The power in beginnings: A different take on setting yourself up for success.

Young boy at the bottom of a big stair case, with the blog title overlaid

I love the beginning of things.

The butterflies of excitement for what might be.

  • Embarking on a road trip (before everyone descends into insanity).
  • Getting ready to go out for the night (before you get weird because you’ve forgotten how socialising works).
  • The first page of a new planner (before it gets clogged up with the overly ambitious and undone).

The time when everything is yet to be written.

That’s where we are right now.

The start of a new year. We’re also at the start of a new quarter, a new month and maybe, as you read this, the start of a new week.

There is so much potential and uncertainty.

I am learning to embrace that uncertainty. While I can control-freak with the best of them, I’ve had a less certain start to this year. I’ve had my 2022 wall planner up with dates marked since September 2021. Those dates have already changed twice as I’ve realised my caffeinated expectations of what I could get done were flat-out unrealistic.

I’ve got plans for 2022, baby, but in 2021 I reset the baseline for my work/life harmony, and I am unwilling to go back to a time when my most common phrase was, “If I just work flat out for this month, things will settle down.”

They don’t settle down.

In 2021, I realised that I set the pace. If I don’t slow it down, then it doesn’t slow down.

(A big face palm moment for me.)

Start how you mean to go on, right?

As happens every year, the interwebs are packed with talk of prepping for the year to come. Everyone is asking what your word of the year is and how to raise the roof on your success.

In Confident Copywriting, my private coaching group, we took a different approach.

I asked members to consider what their ideal day looks like. Regardless of expectations and obligations, like school runs and, you know, bills… what does your ideal day look like? Write it out.

The first time I did this exercise, my ideal day was a carrot for my hard work. An idea that kept me motivated. When I am successful, this is what my life will be like. But why not bring those elements into my day now? It turns out that some of what I wished for was easily achieved with some small routine changes.

What changes might you make for a more ideal day, every day?

The next exercise we did as a group was looking at what success means to us—not just in terms of our careers and business but also in terms of our health and fitness, fun and recreation, family and relationships, home and environment.

If you looked at your business as just one of multiple buckets to fill, would you spend your time differently?

I don’t have all the answers, as this is absolutely the journey I am on, too.

One thing I do know is that becoming a planner is key to making my preferred journey a reality.

I think of my yearly planning like planning a roadtrip. I have a GPS destination (some goals) and some milestones and marker points along the way (my launches and other events). Then, as I approach each leg of the journey (each quarter), I plan the specifics of how I’ll get to the next milestone.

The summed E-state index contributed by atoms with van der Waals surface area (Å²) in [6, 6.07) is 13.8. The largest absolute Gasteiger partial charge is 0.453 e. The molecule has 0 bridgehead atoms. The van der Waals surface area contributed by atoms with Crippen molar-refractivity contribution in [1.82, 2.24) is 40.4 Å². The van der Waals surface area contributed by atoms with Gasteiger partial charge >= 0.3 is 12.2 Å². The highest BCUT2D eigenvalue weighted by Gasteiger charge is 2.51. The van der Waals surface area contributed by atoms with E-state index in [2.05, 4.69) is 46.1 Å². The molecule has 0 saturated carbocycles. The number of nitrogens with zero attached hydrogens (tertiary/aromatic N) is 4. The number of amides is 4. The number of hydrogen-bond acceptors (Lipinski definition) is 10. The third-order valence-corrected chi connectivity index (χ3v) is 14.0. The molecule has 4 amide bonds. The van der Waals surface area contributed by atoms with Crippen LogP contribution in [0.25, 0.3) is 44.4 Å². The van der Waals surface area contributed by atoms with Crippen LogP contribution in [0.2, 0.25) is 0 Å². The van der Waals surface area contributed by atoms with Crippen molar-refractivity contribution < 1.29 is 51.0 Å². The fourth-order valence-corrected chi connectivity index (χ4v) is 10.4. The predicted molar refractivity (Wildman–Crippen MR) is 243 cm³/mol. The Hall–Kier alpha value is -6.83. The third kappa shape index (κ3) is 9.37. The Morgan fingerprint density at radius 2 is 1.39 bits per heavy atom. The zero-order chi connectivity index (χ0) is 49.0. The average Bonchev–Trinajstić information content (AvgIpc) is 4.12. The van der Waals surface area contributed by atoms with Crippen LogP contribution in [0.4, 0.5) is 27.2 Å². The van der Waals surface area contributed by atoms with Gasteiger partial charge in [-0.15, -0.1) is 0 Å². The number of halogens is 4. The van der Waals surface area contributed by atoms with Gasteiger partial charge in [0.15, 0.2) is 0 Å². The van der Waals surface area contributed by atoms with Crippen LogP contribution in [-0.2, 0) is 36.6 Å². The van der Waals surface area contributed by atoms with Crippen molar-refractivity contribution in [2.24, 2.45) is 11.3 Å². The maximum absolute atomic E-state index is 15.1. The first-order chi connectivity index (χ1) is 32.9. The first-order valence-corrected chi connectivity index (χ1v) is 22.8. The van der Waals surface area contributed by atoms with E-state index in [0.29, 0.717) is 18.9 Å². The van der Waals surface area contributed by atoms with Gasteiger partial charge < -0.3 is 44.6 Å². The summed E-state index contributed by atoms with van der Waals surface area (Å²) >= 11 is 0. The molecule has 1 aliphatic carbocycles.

I know I can’t be too rigid as things always crop up so my monthly and weekly planning helps to keep me moving in (hand waving) roughly the direction I want to go.

If you’re already exhausted by all this planning, it’s taken me a few years to build up my planning muscles. And while I don’t always nail each planning cycle (I’m not a machine), just sitting down to map out my plans shifts me from reacting to things happening to me to proactively making things happen.

It stops me from drifting and then wondering why I’m not where I wanted to be.

All that said, I’m also embracing the idea that where I end up might just be where I need to be. (woo alert!)

Is there such a thing as relaxed control? I feel like it might be how you hold a bat or racquet. I wish I could come up with a strong sports analogy for you but hopefully, you get my point.

So, here we are.

Plan but be flexible.

Guide but also drift.

Confusing much?

Adulting is hard, and being a business owner is peak adulting. But I’m here for the journey.

If you take nothing else from this, I invite you to take a step back and see your work as just one of many success buckets you can fill.

I’d love to know what your ideal day looks like—and how much of that you can bring into your day now.

I’m off for a cuppa.

“Do not wait until the conditions are perfect to begin. Beginning makes the conditions perfect.” Alan Cohen

One Response

  1. For me, planning goals for the new year is not very easy. On the one hand, there are cases that I have not fulfilled last year and they are not mentally released me to dream about the goals for the next year. The article says that with time muscles and experience will appear for more efficient planning. Perhaps over time, I will more confidently distribute tasks for the year. Thanks to the author for useful tips!

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